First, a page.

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When the absurd seems normal

['Perspectives with Shirley Hallee']
['Perspectives with Shirley Hallee']

Perspectives with Shirley Hallee

Humans tend to be resilient. However, dealing with the unpredictable can take a toll on the psyche. A recent report from the CBC tells of an interesting phenomenon which is occurring in the United States. It seems that mental health therapists are treating patients for a condition that has come to be known as Trump Anxiety Disorder.

Although not yet an official diagnosis, therapists are seeing increasing numbers of people who are expressing very real concerns about the volatility of the U.S. President. Clients are asking the question, “Is he going to blow us all up?” First there were the threats to North Korea and more recently there were threats to Iran. Trumps words to Iranian President Rouhani indicated that Iran would “suffer the consequences the like of which few throughout history have ever suffered before.”

Therapist Elisabeth LaMotte indicates, “Whether we like it or not...we look to the president of the United States as a psychological parent.” She has noted that her patients' anxieties “resemble those of patients raised by a parent with a personality disorder – someone who would display traits like 'grandiosity, excessive attention-seeking and severe lack of empathy.'”

There is no question that the sociopolitical climate in the United States is very uncertain. Unfortunately, that uncertainty extends to other countries. Canada cannot count on being seen as a friend by the leader of the country to the south. There is the financial uncertainty created by Trump's Tariff War. The President's lack of concern for the environment will likely impact on our air quality and affect the oceans we share. If the United States is drawn into war because of Trump's threats we may well become involved in the conflict.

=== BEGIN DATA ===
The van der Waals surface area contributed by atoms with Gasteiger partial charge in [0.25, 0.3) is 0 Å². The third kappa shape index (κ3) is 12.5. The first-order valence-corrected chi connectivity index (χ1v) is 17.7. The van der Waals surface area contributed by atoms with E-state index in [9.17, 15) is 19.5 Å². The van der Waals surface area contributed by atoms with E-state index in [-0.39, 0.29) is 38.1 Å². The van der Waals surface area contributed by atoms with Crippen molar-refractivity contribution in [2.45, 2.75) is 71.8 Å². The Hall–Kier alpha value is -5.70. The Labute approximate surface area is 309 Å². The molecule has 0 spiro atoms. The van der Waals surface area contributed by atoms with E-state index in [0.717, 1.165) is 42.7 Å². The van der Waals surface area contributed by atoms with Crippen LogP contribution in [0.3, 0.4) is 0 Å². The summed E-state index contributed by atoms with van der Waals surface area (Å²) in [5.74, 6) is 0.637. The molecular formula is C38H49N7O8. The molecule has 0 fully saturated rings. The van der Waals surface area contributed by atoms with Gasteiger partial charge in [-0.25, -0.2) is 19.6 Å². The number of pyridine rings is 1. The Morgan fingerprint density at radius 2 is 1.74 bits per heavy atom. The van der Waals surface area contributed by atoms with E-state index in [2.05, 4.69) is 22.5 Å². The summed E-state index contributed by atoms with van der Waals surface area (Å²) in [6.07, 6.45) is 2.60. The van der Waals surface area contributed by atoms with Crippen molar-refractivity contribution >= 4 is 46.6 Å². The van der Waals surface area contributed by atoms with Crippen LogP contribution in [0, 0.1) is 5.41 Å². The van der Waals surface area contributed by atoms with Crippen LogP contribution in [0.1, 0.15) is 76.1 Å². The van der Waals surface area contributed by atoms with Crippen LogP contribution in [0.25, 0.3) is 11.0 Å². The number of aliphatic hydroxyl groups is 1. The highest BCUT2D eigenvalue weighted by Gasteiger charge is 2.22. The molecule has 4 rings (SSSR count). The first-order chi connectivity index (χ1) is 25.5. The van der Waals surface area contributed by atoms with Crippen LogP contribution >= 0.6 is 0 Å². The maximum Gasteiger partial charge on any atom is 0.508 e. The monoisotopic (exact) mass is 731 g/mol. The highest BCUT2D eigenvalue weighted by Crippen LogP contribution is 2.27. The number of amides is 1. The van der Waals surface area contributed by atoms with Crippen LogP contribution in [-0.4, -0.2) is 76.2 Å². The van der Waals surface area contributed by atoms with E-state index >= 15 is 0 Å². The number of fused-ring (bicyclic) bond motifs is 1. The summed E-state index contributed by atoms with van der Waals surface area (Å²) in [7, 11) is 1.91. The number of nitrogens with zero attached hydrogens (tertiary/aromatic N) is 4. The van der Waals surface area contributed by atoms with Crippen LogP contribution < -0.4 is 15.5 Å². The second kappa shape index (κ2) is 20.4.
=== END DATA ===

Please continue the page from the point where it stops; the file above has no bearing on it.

There are other dangers that can arise from the Trump presidency. Fascism is on the rise. A little over a year ago Donald Trump equated those who were protesting for human rights with those who wanted to take away those rights. White supremacist's were chanting hate messages in Charlottesville, Virginia. One of that group drove a car into a group of people, injured many, and killed a young woman. Trump “defended” the hate crime by saying both sides were responsible. Unfortunately when a leader of a free country acts in a biased, hateful manner towards people of colour, immigrants, and people of “other” faiths...it encourages those of the same ilk to come out of the woodwork. It normalizes discrimination.

Donald Trump's behaviour is also making “authoritarian” leadership seem acceptable. Recent news reports state that Doug Ford, the new Premier of Ontario, now indicates that his Progressive Conservative government will introduce legislation to cut the number of councilor seats in Toronto to 25 from 47. With no prior notice or discussion, the announcement was made the day nominations for those seats were to close. There will certainly be chaos around that election, and there will be chaos after the election. Cutting representation nearly in half likely will not result in effectiveness.

It will be interesting to sit back and observe. Will there be more “dictator-like” politicians appearing on the scene...making decisions, ignoring good advice...and leaving the population in a state of anxiety? As for me...I have a real appreciation for steady, common sense behaviour.

Shirley Hallee is a freelance writer living in Amherst. Her column appears weekly in the Amherst News.

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